During this period, he alternated between orchestral jazz collaborations with arranger Gil Evans, such as the Spanish, music-influenced Sketches of Spain (1960), and band recordings, such as Milestones (1958) and Kind of Blue (1959), which featured harmonies developed by pianist Bill Evans, which was innovative work in the emerging modal jazz style. This particular style uses musical modes rather than chord progressions as a harmonic framework. Blue has become known as one of the most popular jazz albums ever.
Davis made several line up changes while recording Someday My Prince Will Come (1961), and Seven Steps to Heaven (1963), another mainstream success that introduced bassist Ron Carter, pianist Herbie Hancock and drummer Tony Williams.
After adding saxophonist Wayne Shorter to his new quintet in 1964, he led them on a series of more abstract recordings often composed by the band members, helping pioneer the post-bop genre with albums such as E.S.P (1965) and Miles Smiles (1967), before transitioning into his electric period.
During the ‘70s, Davis radically experimented with rock, funk and African rhythms, emerging electronic music technology. He included an ever-changing group of musicians, including keyboardist Joe Zawinul, drummer Al Foster and guitarist John McLaughlin.
This period, beginning with his 1969 studio album In a Silent Way and concluding with the 1975 concert recording Agharta, was the most controversial in Davis’ career, alienating and challenging many in jazz. His platinum-selling 1970 record, Bitches Brew, helped spark a resurgence in the genre’s commercial popularity with jazz-fusion as the decade progressed.
After a five-year retirement due to drug-related health issues, Davis returned to recording new music and performing live in the early 1980s. His return found him employing younger musicians and pop music sounds on albums such as The Man with the Horn (1981) and Tutu (1986). Critics were generally unreceptive, but the decade garnered Davis his highest level of commercial recognition as he performed sold-out concerts worldwide while branching out into visual arts, film and television work.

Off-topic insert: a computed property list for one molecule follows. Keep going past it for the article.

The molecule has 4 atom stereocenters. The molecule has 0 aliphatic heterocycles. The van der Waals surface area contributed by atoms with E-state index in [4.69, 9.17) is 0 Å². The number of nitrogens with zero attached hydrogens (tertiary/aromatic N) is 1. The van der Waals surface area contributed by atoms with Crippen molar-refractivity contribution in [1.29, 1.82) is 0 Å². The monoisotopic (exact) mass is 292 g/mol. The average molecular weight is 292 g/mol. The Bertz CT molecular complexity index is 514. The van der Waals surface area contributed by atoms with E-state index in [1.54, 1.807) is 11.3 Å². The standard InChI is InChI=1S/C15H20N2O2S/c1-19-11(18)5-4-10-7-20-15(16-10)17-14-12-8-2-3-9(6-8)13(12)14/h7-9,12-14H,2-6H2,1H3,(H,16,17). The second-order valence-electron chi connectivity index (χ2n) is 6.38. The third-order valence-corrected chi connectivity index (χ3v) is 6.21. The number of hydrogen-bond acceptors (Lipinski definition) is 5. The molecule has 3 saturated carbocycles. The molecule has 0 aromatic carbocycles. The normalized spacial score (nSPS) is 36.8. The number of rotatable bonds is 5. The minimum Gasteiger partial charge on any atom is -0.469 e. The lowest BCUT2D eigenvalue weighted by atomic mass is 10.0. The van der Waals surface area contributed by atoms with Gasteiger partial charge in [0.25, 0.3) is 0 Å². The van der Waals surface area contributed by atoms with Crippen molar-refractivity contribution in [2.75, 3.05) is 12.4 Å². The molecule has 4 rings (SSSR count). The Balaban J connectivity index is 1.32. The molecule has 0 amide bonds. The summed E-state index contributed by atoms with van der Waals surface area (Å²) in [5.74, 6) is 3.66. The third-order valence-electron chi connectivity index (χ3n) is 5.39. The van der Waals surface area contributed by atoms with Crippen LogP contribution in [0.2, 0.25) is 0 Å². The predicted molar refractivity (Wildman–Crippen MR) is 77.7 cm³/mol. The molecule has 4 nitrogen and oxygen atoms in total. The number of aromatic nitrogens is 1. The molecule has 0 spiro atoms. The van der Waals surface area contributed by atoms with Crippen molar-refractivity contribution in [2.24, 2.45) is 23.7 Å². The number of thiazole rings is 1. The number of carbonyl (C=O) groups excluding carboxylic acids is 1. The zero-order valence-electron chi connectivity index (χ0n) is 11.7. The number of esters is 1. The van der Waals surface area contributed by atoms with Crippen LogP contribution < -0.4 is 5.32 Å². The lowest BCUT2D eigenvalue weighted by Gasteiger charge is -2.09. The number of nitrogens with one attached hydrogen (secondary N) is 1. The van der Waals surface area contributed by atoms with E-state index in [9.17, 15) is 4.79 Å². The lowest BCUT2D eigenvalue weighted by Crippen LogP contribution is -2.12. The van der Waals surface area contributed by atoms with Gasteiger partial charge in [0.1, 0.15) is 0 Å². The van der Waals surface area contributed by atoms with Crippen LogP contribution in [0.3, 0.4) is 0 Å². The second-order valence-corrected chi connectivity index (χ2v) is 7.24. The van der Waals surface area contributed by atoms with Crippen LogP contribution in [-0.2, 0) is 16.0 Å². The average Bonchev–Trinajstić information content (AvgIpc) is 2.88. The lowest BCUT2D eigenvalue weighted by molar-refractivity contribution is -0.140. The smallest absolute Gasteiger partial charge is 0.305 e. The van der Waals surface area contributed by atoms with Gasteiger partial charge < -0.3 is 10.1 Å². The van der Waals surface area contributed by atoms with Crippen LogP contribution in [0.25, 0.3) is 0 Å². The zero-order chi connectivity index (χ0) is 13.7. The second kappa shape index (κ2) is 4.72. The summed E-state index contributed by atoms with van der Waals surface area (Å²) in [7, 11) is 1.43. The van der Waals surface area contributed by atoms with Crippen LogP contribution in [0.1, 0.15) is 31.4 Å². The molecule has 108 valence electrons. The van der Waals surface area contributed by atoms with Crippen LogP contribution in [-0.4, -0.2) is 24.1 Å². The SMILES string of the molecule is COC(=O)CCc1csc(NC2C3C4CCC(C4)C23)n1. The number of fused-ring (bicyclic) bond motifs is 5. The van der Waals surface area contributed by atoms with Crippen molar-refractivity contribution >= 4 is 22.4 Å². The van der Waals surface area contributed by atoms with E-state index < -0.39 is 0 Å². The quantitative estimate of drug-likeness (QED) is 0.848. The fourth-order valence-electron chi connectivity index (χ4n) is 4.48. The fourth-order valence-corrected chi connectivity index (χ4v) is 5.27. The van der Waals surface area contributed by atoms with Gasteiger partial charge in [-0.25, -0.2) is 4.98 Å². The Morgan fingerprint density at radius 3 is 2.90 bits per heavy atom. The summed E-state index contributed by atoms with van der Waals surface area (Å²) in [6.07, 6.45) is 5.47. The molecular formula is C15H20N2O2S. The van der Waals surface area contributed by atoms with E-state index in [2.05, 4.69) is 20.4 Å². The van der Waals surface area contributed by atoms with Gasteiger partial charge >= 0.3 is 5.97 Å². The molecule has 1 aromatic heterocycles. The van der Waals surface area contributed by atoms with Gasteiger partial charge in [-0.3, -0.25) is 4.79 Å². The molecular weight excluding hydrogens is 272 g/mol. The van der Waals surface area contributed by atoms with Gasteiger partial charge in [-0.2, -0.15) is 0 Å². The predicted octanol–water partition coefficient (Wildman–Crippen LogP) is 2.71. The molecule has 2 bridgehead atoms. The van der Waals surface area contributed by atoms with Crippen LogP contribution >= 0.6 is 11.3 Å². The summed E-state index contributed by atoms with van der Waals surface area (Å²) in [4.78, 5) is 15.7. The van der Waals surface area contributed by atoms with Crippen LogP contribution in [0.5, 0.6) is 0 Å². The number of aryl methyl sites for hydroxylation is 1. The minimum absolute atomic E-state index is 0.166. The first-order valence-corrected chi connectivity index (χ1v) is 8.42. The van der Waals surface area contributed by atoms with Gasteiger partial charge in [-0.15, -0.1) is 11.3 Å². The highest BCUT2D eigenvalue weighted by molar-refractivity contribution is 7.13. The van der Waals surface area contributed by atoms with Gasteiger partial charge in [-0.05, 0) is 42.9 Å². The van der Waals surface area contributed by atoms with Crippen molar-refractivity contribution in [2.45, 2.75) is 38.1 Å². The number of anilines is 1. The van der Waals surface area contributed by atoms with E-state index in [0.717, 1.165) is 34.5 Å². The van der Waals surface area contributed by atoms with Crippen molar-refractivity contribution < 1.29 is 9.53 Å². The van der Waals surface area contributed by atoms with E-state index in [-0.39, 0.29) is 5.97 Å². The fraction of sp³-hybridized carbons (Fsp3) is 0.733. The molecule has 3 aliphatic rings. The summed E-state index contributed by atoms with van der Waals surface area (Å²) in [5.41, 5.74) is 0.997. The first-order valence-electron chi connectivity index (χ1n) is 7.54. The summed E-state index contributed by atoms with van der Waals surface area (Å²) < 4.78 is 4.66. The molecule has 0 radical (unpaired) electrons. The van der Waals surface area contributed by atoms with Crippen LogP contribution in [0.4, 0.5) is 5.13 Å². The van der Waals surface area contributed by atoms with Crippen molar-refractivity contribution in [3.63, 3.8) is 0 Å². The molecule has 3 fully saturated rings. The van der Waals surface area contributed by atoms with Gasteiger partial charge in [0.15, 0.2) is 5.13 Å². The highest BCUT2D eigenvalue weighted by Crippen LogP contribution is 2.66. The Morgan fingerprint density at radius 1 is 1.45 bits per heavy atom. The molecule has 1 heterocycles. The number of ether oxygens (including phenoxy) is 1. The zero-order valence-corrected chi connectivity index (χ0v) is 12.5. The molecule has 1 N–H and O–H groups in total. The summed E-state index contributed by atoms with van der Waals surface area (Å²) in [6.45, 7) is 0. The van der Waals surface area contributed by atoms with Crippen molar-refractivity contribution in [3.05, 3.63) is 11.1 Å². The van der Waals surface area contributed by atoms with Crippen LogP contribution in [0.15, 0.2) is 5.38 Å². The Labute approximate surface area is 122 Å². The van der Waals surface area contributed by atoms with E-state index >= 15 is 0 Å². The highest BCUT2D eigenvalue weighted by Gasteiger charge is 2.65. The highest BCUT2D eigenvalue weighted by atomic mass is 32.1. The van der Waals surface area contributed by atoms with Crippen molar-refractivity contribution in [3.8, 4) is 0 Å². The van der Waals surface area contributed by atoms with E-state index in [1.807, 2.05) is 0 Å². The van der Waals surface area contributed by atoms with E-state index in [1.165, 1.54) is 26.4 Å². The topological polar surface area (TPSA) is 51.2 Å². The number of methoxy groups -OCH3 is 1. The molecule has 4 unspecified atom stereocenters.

Miles Davis passed away in 1991, and in 2006 he was inducted into the Rock and Roll Hall of Fame, which recognized him as “one of the key figures in the history of jazz.” Rolling Stone described Davis as “the most revered jazz trumpeter of all time, not to mention one of the most important musicians of the 20th century,” while culture critic Gerald Lyn Early called him “inarguably one of the most influential and innovative musicians of that period.”
Donald Frank “Don” Cheadle Jr. is an actor, writer, producer and director. In 2004, Cheadle earned critical acclaim for his lead role as Rwandan hotel manager Paul Rusesabagina in the film Hotel Rwanda, and was nominated for an Academy Award for Best Actor. In addition, Cheadle won a Golden Globe Award in 2013 for his role in the Showtime comedy House Of Lies. He starred in, directed and co-wrote with Steven Baigelman, Stephen J. Rivele, and Christopher Wilkinson, the film Miles Ahead (2015), based on Miles Davis.
Instead of offering a look at the whole life of Davis, Cheadle concentrates his efforts on incidents in the life of Davis that he feels will both entertain and enlighten. Cheadle took a free-form approach to the film’s narrative. Skipping around in time, it depicts his adventures with a fictional journalist, played by Ewan McGregor—Cheadle felt that the casting of the right causation costar was essential to the film receiving the needed funding to ensure its completion. McGregor’s character wants to profile Davis and his attempts to get his career back on track following a period of drug addiction in the ‘70s. Alone and holed up in his home, Davis is beset by chronic pain from a deteriorating hip. Drugs and pain medications stifle his musical voice, while unsettling ghosts haunt his mind from the past. Davis’ mercurial behavior is fueled by memories of his failed marriage to the talented and beautiful dancer, Frances Taylor (portrayed by actress Emayatzy Corinealdi). During their romance and subsequent marriage, Frances served as Davis’ muse. It was during this period that he released several of his signature recordings, including the groundbreaking Sketches of Spain and Someday My Prince Will Come.
The score for Miles Ahead includes works from Someday My Prince Will Come, as well as—in non-linear fashion—Agharta, Kind Of Blue, Bitches Brew, and We Want Miles among others. Although Don Cheadle’s performance as Miles Davis has been almost universally lauded, which may earn him his second Oscar nomination for best actor, some have criticized Miles Ahead, and Cheadle as director, for not covering events over the entire length and breath of Davis’ storied career. Cheadle was faced with some difficult choices in the planning and execution of the film. If not as all inclusive as some critics may have wanted it to be, Miles Ahead provides an entertaining and provocative portrait of an admittedly small slice of the life of one of our very most important artists. And, if it leaves you and other moviegoers hungry for more, is that such a bad thing?
About Randy Freedman
Chicago freelance writer Randy Freedman is a jazz connoisseur, photographer, food critic, humorist and devoted music fan. He is a regular contributor to Chicago Jazz Magazine.